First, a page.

:s today under absolute guarantee to cure or
ied CCC Never sold in bulk. Sample oed
pony, Chicago or New York. ' 50a
A Fitchburg insurance man tells
the following: A printed clause on
all policies says all changes in resi
dence should be made known at once
to the agent. A man called at an
office the other day and said: "I
have painted my house yellow and
fixed up the chimney."
FITS permanently cured. Noflts r - nervous
ness after il rst day's use of Dr. Kline's Great
NerveRestorcr,$2trialbottleand treatise free
Dr. Ti: H. KLIXE, Ltd.,931 Arch St., Phila., Ta.
Norwegians employed on farms receive
only from $40 to $80 .1 year and board.
A G naran teert Cur? For Pile?.
Itching, Blind, Bleeding or Protruding
Piles. Drugcists will refund money if Pa^o
Ointment Tails to cure in 6 to 14 days. CO?.
A stone house is not so durable as one
Usn Allen's Foot-Vase.
It Is the only cure for Swollen, Rmartln?,
Tired, Aching, Hot. Sweating Feet, Corns and
Bunions. Ask for Allen'sFoot-Easo, a powder
tOD8 3hakenlnto tho shoe?. Cures while you
walk. At all Druggists and Shoe Stores, *25c.
Don't accept anv sub3tltnte. Sample sent
FBEE. Addre3r, Allen S. Olmsted, LeRoy, N.Y.
The trees of Finland are the money pro
ducers of the people.
H. H. GEEEN'S SOKS, of Atlanta, Ga., are
the only successful Dropsy Specialists in the
world. See their liberal oller in advertise
ment in another column of this paper.
The Siamese capital is the terminus of
four lines of ra il wa v.
Mrs. Winslow's Soothing Syrup for children
teething, soften the gums, reduces inflamma
tion,allay s pain,cures wind colic,25c.abottle.
If you would knock a stubborn man
down instead of stopping to argue with
him you would save a lot of wind ami
much valuable time.
Taylor's Cherokee Remedy of Sweet Gum
and Mullen is Nature's great remedy-Cares
Coughs. Colds, Croup and Consumptfon.and
all throat and lung troubles. At druggists,
Un., 50c. and $1.00 per bottle.
The :U a ru facturer*' Kr cord.
A powerful factor in the present
phenomenal development of the South
along all industrial lines is the Manu
facturers' Record, of Baltimore. . It
has accomplished great things in the
past, and with a progressive policy
has stood always for the development
of the South's exhaustiess resources
by the expenditure of Southern brain,
muscle and capital, aided by such In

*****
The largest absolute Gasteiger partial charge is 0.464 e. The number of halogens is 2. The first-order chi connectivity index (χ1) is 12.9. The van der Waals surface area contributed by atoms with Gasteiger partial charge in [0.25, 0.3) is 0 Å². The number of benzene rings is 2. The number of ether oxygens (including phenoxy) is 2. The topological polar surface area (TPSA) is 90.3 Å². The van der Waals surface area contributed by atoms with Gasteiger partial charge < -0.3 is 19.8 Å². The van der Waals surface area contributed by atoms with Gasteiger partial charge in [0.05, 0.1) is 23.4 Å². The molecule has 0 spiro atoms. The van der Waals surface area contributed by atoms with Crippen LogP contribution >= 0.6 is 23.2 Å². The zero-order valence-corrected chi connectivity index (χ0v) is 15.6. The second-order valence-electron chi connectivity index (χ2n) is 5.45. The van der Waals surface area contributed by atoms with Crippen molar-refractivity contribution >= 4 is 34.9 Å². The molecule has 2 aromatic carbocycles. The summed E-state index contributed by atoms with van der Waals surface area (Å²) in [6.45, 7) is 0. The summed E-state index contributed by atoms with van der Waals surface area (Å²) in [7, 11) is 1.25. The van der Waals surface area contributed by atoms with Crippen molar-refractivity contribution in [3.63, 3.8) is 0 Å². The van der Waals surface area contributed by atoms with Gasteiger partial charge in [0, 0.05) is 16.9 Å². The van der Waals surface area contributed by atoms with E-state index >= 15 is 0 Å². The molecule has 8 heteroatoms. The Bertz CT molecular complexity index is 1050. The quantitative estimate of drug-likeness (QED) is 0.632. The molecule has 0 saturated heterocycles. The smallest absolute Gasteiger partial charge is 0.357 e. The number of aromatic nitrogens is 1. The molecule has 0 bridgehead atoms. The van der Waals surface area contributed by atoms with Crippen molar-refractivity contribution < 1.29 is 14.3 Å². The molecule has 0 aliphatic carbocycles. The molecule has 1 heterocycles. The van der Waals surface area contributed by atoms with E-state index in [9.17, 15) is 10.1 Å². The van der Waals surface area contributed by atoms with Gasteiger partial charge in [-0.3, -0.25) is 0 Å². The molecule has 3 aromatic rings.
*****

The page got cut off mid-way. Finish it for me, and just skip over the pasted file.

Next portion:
telligent investments from the outside
as sought a profitable field, with no
view of doing benevolence to the
Southern people. The Manufacturers'
Record is almost indespensible to ev
ery business man. It is able, conser
vative and yet truly progressive Iii' Its
ideas. ?lid withal., a. very interestlu?
and a^raj?liv? journal,
On the Part of Russian Nihilist to Kill
A TERRORIST'S ACT IN WARSAW
fearon von Nolken, Chief ef Police,
Has a Deadly Missie Thrown Into
His Carriage and is Seriously In
jured, But is Likely to Recover-A
Bomb Had Previously Been Thrown
Into the Police Station in Order to
Bring the Chief to the Scene
Thrower of the Second Bomb Es
Warsaw, By Cable.-? bomb was
thrall into the carriage of Baron von
Nolken, chief of Police of Warsaw, at
8 o'clock Sunday evening.
According to the latest information,
ithe attack on Baron von Nolken was
the result of an elaborate conspiracy
of the revolutionary party. Shortly
before 8 o'clock tonight, an elegantly
dressed man went to the police sta
tion at Praga, a large suburb of War
saw, on the other side of the Vistula,
and threw a bomb into the court yard
of the station, wounding seven per
sons, two of them dangerously. The
man started to run away, but was
caught by the captain of the station.
He was found to be a Jew, but his
identity has not been discovered. A
telephone message, was immediately
sent to Baron von Nolken, at the city
hall, informing him of the outrage.
Baron von Nolken, accompanied by
a police official, took a carriage and
started immediately for Praga. When
passing the castle where the Gover
nor General resides, a man standing
on the pavement threw a bomb at
the carriage. Baron von Nolken, who
was sitting on the side nearest the
assailant, received the full charge of
the'bomb, while his companion es
caped unhurt. The coachman was
thrown from the box and the carriage
Baron von Nolken was removed to
the city hall and doctors were sum
moned, who found he had received
Injuries which are believed to be seri
ous on the head, the right arm and
leg. ^Meanwhile the police official ac
companying Baron von Nolken saw
the. bomb thrower fleeing, and pursued
and caught up with him, but the crim
inal proved stronger and tore himself
away. Another policeman fired twice
after him without result. Half an
hour later a man was found dead in
Sowia street, whom the police believe
to be the bomb thrower. The police
think the man shot himself to escape
Would Refuse G ft.
Columbus, O., Special.-Rev. Dr.
Washington Gladden, pastor of the
First Congregational church of Col
umbus, and moderator of the General
Council of Congregational churches cf
the United States in a sermon deliv
ered Sunday, discussed the gift of
$100,000 made by a prominent capital
JaL-to the^Anlepican Board or Missions.
"The money proffered to our board
of missions comes out of a colossal
estate, whose foundations were laid
in the most relentless repacity known
to modern commercial history.
"The United States government is
engaged in a strenuous attempt to fer
ret out and punish this injustice. And
the people of the United States have
a tremendous battle on their hands
with the corporation's greed, which
has entrenched itself in this strong
hold, and has learned to use the rail
ways for the oppression and spolia
tion of the people.
"And now, on the eve of this battle,
they are asked to accept a great gift
of money from the man who, more
completely than any other, representa
the system they are summoned to
"I hope they are not mean enough